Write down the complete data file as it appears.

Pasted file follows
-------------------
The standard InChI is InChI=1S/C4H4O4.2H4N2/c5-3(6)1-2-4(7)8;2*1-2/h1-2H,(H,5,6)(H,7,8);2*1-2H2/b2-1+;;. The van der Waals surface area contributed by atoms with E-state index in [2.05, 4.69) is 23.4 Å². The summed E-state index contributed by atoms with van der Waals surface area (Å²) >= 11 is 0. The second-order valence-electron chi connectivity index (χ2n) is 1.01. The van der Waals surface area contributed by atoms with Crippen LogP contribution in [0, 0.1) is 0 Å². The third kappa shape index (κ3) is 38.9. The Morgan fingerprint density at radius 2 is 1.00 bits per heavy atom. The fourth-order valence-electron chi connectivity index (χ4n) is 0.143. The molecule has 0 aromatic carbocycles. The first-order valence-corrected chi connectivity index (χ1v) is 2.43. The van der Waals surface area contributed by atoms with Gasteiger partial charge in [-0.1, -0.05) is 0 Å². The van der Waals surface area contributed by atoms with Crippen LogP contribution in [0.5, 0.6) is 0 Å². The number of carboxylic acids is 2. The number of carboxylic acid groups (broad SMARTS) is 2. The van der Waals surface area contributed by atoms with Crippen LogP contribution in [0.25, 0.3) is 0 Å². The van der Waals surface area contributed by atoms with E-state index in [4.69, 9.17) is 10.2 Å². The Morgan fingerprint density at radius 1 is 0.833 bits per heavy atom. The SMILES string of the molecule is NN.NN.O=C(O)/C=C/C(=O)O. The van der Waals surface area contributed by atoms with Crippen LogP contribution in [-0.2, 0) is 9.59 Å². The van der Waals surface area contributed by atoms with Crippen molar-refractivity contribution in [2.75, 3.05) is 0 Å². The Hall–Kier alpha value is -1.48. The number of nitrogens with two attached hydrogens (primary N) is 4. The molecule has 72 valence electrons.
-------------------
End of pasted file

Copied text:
The standard InChI is InChI=1S/C4H4O4.2H4N2/c5-3(6)1-2-4(7)8;2*1-2/h1-2H,(H,5,6)(H,7,8);2*1-2H2/b2-1+;;. The van der Waals surface area contributed by atoms with E-state index in [2.05, 4.69) is 23.4 Å². The summed E-state index contributed by atoms with van der Waals surface area (Å²) >= 11 is 0. The second-order valence-electron chi connectivity index (χ2n) is 1.01. The van der Waals surface area contributed by atoms with Crippen LogP contribution in [0, 0.1) is 0 Å². The third kappa shape index (κ3) is 38.9. The Morgan fingerprint density at radius 2 is 1.00 bits per heavy atom. The fourth-order valence-electron chi connectivity index (χ4n) is 0.143. The molecule has 0 aromatic carbocycles. The first-order valence-corrected chi connectivity index (χ1v) is 2.43. The van der Waals surface area contributed by atoms with Gasteiger partial charge in [-0.1, -0.05) is 0 Å². The van der Waals surface area contributed by atoms with Crippen LogP contribution in [0.5, 0.6) is 0 Å². The number of carboxylic acids is 2. The number of carboxylic acid groups (broad SMARTS) is 2. The van der Waals surface area contributed by atoms with Crippen LogP contribution in [0.25, 0.3) is 0 Å². The van der Waals surface area contributed by atoms with E-state index in [4.69, 9.17) is 10.2 Å². The Morgan fingerprint density at radius 1 is 0.833 bits per heavy atom. The SMILES string of the molecule is NN.NN.O=C(O)/C=C/C(=O)O. The van der Waals surface area contributed by atoms with Crippen LogP contribution in [-0.2, 0) is 9.59 Å². The van der Waals surface area contributed by atoms with Crippen molar-refractivity contribution in [2.75, 3.05) is 0 Å². The Hall–Kier alpha value is -1.48. The number of nitrogens with two attached hydrogens (primary N) is 4. The molecule has 72 valence electrons.